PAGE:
Thursday, March 31, 2005
Wednesday, March 30, 2005
Man, that sucked, now I see why only do it every six months.
Tuesday, March 29, 2005
Also, can anybody explain why, when I bring up the Yahoo home page, I have to look at Paris Hilton's ugly inbred face? Isn't her 15 minutes about up?
Monday, March 28, 2005
Hold on! Amtrak? You mean the Amtrak that is largely used by wealthy business travelers (with poor people using Greyhound?) The Amtrak that wastes billions of dollars running nearly empty trains to the districts of influential congressmen? The Amtrak that spent untold millions purchasing new high-speed trains, but never got around to upgrading the tracks to accommodate higher speeds? An Amtrak, in short, that redistributes wealth upwards, is run in a corrupt manner, and is grossly mismanaged? Is protectinig this was modern liberalism is all about? In fairness to Fein, he does go on to talk about Pell grants, Medicaid, and other programs intended to help the poor. But I think his inability to distinguish between government spending that actually serves liberalism's purported goals, and wasteful government boondoggles that receive reflexive support because they exist outside the market is an endemic problem that modern liberalism has yet to adequately address.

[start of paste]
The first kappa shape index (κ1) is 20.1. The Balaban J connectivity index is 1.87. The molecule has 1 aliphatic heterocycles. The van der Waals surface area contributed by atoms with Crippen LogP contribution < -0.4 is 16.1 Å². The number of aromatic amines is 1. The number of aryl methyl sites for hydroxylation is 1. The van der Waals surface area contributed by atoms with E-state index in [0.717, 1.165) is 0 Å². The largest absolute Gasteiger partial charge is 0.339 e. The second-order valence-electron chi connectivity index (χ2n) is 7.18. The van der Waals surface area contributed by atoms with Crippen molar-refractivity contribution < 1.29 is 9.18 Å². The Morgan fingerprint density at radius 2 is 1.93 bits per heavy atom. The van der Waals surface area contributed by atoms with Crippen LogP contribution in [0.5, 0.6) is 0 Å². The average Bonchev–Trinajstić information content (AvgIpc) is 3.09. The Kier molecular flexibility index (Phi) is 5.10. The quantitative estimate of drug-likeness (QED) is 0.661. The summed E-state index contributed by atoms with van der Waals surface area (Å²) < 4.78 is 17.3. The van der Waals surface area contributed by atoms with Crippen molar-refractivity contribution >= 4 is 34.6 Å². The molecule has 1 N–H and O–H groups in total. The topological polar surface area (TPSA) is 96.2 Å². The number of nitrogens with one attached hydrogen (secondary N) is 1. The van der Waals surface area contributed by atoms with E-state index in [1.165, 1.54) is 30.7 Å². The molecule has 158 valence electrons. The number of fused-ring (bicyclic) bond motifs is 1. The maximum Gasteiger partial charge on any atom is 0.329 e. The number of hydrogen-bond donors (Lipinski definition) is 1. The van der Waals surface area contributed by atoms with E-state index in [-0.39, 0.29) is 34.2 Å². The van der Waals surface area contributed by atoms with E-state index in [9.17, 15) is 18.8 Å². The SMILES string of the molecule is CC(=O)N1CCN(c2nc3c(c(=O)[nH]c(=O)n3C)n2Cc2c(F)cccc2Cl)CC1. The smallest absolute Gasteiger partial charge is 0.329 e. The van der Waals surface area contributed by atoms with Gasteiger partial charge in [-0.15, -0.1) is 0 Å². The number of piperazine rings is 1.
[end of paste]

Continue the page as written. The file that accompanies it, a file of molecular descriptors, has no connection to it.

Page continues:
Saturday, March 26, 2005
Friday, March 25, 2005
The book is not without out good points, however. It gives a good picture of 15th century life in Paris and it has a certain witty black humor to it. In fact, it borders on the macabre at times, particularly at the very end. I can say with some confidence that the Disney movie(which I've never seen) is radically different from this book. In any case, there are also occasional passages of writing that really stand out, and here is one, from p.261-262, chapter 25, "The Rat Hole",